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Movie Review: Les Miserables

    [rating=4] I have been fighting off a pretty intense allergy attack this week that had me home sick from work on Wednesday and working from home on Thursday.  I was so sick, in fact, that I watched a movie without anything in my hands, which is an event that should be marked on the calendar for its rarity.  I had heard good things about the latest rendition of Les Miserables and I really like a lot of the stars, so I rented it, even though I have a love-hate affair with the musical.  The characterization drives me absolutely nuts, because it is so shallow.  Sure, but it’s a musical, you say.

Watch Camelot, I say, to see how it can be done.

Let’s start with Marius.  I think we are supposed to like him, but he bothers me.  Aside from hiding his rich family order to better fit in with les pauvres, his treatment of Eponine is so blind as to be offensive.  He’s so unaware of her feelings as to be cruel, asking her to further his liaison with Cosette, who he falls in love with after just one glance.  And Cosette, of course, because cooincidences rule the day (apparently there about five people in all of Victor Hugo’s France), happens to be the young girl that Eponine’s parents abused all of those years; our darling bland Cosette.  Marius is even worse in the novel.

And poor Cosette.  We’re supposed to pity her because her foster family made her go out in the dark and get water from a well.  In the book there’s a great deal more, but in the musical, she sings a sad song about a castle on a cloud (uhm, yeah), has to get a pail of water in the dark forest, is saved by our hero Jean Valjean, then lives a nice life with her new rich Papa, while Eponine continues to be cursed by her godawful parents.  Beyond that, Cosette is always an angelic blonde.  That is the end of her characterization. I have a hard time understanding why she’s important at all, because she’s one of the most boring characters to have hit the stage in a really long time.  Yet much of the plot revolves around her happiness, which I don’t care at all about.  She won when Jean Valjean showed up in her life.

Eponine I care about.  Eponine I want to grab by the shoulders and say, “Girlfriend, grow a spine and tell him.  If he says no, he didn’t deserve you.”

It goes on from there.  Potentially Jean Valjean could be really interesting.  He’s our good guy archetype – the giant man with extraordinary strength and a convict past.  But he’s such a good guy that we find out that he only stole out of desperation to save the life of a child.  That’s what he does. He saves the lives of children.  Even when his inaction and distraction leads to Fantine turning to prostitution and dying of consumption and exposure, we sympathize with him because he regrets it and goes off and saves Cosette.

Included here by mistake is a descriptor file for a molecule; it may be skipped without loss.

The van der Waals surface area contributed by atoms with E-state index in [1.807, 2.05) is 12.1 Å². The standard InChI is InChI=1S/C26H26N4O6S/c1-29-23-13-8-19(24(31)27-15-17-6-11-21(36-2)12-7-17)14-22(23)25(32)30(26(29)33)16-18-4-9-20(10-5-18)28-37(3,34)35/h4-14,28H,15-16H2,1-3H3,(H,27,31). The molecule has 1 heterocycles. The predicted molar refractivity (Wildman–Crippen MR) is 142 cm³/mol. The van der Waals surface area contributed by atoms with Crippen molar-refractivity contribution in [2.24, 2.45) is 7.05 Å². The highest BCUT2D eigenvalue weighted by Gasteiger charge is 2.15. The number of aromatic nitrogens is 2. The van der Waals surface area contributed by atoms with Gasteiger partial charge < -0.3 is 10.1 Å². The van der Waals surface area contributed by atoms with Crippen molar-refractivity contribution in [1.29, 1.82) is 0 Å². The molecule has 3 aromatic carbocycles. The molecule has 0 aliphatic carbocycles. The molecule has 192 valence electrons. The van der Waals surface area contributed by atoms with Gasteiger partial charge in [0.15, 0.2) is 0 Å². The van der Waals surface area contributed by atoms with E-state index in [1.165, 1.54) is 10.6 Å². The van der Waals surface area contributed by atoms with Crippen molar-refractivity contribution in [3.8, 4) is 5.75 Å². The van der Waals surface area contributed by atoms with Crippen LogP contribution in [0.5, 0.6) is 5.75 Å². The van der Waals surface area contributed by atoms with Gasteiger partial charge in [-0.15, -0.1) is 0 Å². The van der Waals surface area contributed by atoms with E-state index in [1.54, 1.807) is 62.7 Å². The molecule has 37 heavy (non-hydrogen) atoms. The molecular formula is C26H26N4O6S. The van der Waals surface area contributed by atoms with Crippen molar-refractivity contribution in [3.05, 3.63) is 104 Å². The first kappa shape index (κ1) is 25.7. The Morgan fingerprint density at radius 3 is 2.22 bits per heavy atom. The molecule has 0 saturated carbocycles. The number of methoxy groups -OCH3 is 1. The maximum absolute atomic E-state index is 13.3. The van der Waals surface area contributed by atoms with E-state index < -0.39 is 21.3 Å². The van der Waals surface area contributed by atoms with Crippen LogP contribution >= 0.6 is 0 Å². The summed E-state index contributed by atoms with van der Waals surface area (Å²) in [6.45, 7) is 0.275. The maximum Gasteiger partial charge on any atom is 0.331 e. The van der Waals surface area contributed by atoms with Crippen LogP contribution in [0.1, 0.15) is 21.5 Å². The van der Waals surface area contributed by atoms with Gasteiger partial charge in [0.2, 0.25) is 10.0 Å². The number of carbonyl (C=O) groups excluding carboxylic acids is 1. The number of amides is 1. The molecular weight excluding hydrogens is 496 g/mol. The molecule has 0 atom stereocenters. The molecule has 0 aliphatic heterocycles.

Say what?

The play would be better if we discovered that Jean was a big liar and never had a sister.  Or even if he had a bit on the side.  Something.  Anything!  And then, without any concern at all, he just accepts this stranger that Cosette has fallen in love with and sets her up to marry him, without a single question.  Again…say what?

One of the best characters is Javert, who is supposed to be the bad guy, or at least as much of a bad guy as a French writer can manage. He is a really sympathetic bad guy, clearly blinded by his own fanaticism, blinded so clearly so that you rather pity him.  Javert has blind faith in the law and it is his entire purpose.  There are no shades of grey in Javert’s world until Jean Valjean goes off and does his angelic good guy thing and saves Javert’s life, which forces Javert to recognize that morality can be ambigious.  Javert’s faith fails him and it actually destroys him.  Now that’s a character I can get into, even if the play gives me nothing other than this one fact about him.  Likewise, the other fanatic, Enjolras who is more brave than wise, but dies keeping his beliefs to the end.

Tell me that you don’t want to get up on that bridge with him and talk Javert down and give him a hug?

My problems with the characterization aside, the music is powerful, with a few pearls of lyrics that are well worth sitting through it.  There are a number of songs in the musical where you have opposing characters singing rounds that are pretty amazing.  And this staging of Les Miserables was certainly the best one that I’ve ever seen.  I thought Russell Crowe was a brilliant Javert and from time to time, I even forgot that Hugh Jackman was Australian.  The cast was excellent and the music was well performed, with no weak points at all.  The filming was gorgeous, with an opening scene that I won’t forget for a long time.

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